Prenatal cocaine exposure (PCE) is associated with deficits in behavioral regulation and attention. However, the behavioral and brain mechanisms underlying these outcomes have not been clearly defined. Using fMRI, this study will characterize the link between PCE, neurocognitive performance, and the underlying neural substrates associated with behavioral outcomes of attention. We will examine how PCE affects different aspects of attention using the theoretical model proposed by Posner and Petersen (1990). The model posits three dissociable components of attention: alerting, orienting, and executive attention. Subjects for the proposed study will be young adults selected from the ongoing Maternal Health Practices and Child Development Project (MHPCD) cohort, a longitudinal study of the effects of PCE on growth, behavior, and cognitive function. In the parent study, we have found effects of PCE on cognitive function in areas such as behavioral regulation, attention, memory, and mental flexibility. We will compare 3 groups: 1) prenatal exposure to cocaine, alcohol, marijuana, and tobacco (CAMT), 2) prenatal exposure to alcohol, marijuana, and tobacco (AMT), and 3) no prenatal exposure to drugs (Controls). These groups represent the reality of prenatal substance exposure: Most offspring with PCE are exposed to multiple drugs. Subjects will be frequency matched on other prenatal exposures, sex, race, handedness, and 15-year IQ. Subjects will undergo a functional MRI scan while performing the Attention Network Task, a validated neuroimaging measure of attention. Comparison of the CAMT and Control groups will provide information on the overall effects of polydrug exposure on the attention and brain activation measures. A comparison of CAMT to AMT will allow us to determine how PCE interacts with other prenatal substance exposures to affect attention. In addition, a major strength of the proposal is that we have detailed information about prenatal and postnatal drug exposures, as well as demographic, psychological, social, and environmental assessments on the offspring and mothers. This work is important because it will provide critical information for women making decisions about substance use behavior during pregnancy and for use in conjunction with other research to design appropriate intervention or rehabilitation programs for cocaine-exposed individuals.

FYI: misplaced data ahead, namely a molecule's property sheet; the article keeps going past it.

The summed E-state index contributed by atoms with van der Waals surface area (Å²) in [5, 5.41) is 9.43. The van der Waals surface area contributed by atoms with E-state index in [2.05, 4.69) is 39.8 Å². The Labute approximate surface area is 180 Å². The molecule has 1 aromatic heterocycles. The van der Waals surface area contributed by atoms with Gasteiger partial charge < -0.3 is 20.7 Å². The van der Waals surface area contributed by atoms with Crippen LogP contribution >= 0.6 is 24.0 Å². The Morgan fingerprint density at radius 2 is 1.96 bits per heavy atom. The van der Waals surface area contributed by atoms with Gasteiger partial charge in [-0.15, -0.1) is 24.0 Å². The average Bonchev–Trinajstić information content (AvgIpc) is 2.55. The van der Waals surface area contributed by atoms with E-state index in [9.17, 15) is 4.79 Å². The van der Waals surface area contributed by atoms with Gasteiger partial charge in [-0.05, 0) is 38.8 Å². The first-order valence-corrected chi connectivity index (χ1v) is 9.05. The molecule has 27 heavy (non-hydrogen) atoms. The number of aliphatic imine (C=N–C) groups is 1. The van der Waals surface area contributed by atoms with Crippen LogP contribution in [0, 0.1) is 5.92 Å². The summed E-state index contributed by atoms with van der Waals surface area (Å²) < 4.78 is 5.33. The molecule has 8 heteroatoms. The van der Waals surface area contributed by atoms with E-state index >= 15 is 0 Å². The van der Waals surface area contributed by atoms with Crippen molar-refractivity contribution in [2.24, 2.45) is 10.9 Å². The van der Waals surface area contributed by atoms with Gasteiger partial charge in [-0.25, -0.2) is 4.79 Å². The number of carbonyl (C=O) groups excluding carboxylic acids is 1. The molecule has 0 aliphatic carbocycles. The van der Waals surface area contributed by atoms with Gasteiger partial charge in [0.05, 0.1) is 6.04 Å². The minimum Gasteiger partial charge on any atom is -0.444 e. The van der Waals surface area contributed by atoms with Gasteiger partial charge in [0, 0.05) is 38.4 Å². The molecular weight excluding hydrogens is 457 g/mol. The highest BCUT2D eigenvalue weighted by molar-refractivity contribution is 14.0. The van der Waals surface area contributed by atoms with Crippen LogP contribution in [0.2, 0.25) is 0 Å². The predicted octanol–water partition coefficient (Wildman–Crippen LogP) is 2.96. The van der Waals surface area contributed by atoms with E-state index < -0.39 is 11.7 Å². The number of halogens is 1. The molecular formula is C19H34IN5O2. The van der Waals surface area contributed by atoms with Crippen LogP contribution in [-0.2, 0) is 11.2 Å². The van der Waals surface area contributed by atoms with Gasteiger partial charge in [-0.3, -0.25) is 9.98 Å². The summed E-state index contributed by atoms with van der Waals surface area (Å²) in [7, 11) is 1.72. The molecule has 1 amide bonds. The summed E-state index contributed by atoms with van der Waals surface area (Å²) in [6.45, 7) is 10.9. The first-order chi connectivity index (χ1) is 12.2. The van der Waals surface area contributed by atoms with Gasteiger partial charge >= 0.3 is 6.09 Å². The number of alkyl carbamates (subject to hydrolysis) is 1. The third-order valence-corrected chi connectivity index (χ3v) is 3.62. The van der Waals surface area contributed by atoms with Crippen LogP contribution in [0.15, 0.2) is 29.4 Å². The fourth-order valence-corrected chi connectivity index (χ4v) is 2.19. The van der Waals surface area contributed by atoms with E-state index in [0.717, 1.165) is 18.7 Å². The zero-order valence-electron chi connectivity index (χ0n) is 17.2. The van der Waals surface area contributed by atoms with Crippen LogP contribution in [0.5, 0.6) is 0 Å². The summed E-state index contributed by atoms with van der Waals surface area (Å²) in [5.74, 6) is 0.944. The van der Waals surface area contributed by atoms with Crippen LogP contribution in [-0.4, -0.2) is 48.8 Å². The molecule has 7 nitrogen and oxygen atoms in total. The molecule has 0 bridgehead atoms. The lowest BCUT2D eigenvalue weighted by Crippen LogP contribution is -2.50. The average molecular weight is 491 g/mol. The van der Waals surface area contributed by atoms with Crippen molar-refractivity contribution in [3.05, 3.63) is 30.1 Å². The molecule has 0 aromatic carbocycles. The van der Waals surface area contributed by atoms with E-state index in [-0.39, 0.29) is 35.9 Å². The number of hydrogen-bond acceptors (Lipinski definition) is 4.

Prenatal cocaine exposure (PCE) is a major public health concern, causing negative health outcomes for both mothers and offspring. The proposed research will identify the link between PCE and neurocognitive performance and the underlying neural substrates associated with specific behavioral measures of attention. This research will provide crucial information for the identification of and intervention with exposed offspring.
|Richardson, Gale A; Goldschmidt, Lidush; Larkby, Cynthia et al. (2015) Effects of prenatal cocaine exposure on adolescent development. Neurotoxicol Teratol 49:41-8|
|Sonon, Kristen E; Richardson, Gale A; Cornelius, Jack R et al. (2015) Prenatal marijuana exposure predicts marijuana use in young adulthood. Neurotoxicol Teratol 47:10-5|
|Diesel, Jill C; Eckhardt, Cara L; Day, Nancy L et al. (2015) Gestational Weight Gain and Offspring Longitudinal Growth in Early Life. Ann Nutr Metab 67:49-57|
|De Genna, Natacha; Goldschmidt, Lidush; Richardson, Gale A (2014) Prenatal cocaine exposure and age of sexual initiation: direct and indirect effects. Drug Alcohol Depend 145:194-200|
|Richardson, Gale A; Goldschmidt, Lidush; Larkby, Cynthia et al. (2013) Effects of prenatal cocaine exposure on child behavior and growth at 10 years of age. Neurotoxicol Teratol 40:1-8|
|Richardson, Gale A; Larkby, Cynthia; Goldschmidt, Lidush et al. (2013) Adolescent initiation of drug use: effects of prenatal cocaine exposure. J Am Acad Child Adolesc Psychiatry 52:37-46|
|Richardson, Gale A; Goldschmidt, Lidush; Leech, Sharon et al. (2011) Prenatal cocaine exposure: Effects on mother- and teacher-rated behavior problems and growth in school-age children. Neurotoxicol Teratol 33:69-77|
|Cornelius, Marie D; Day, Nancy L (2009) Developmental consequences of prenatal tobacco exposure. Curr Opin Neurol 22:121-5|
|Richardson, Gale A; Goldschmidt, Lidush; Willford, Jennifer (2009) Continued effects of prenatal cocaine use: preschool development. Neurotoxicol Teratol 31:325-33|
|Richardson, Gale A; Goldschmidt, Lidush; Larkby, Cynthia (2007) Effects of prenatal cocaine exposure on growth: a longitudinal analysis. Pediatrics 120:e1017-27|
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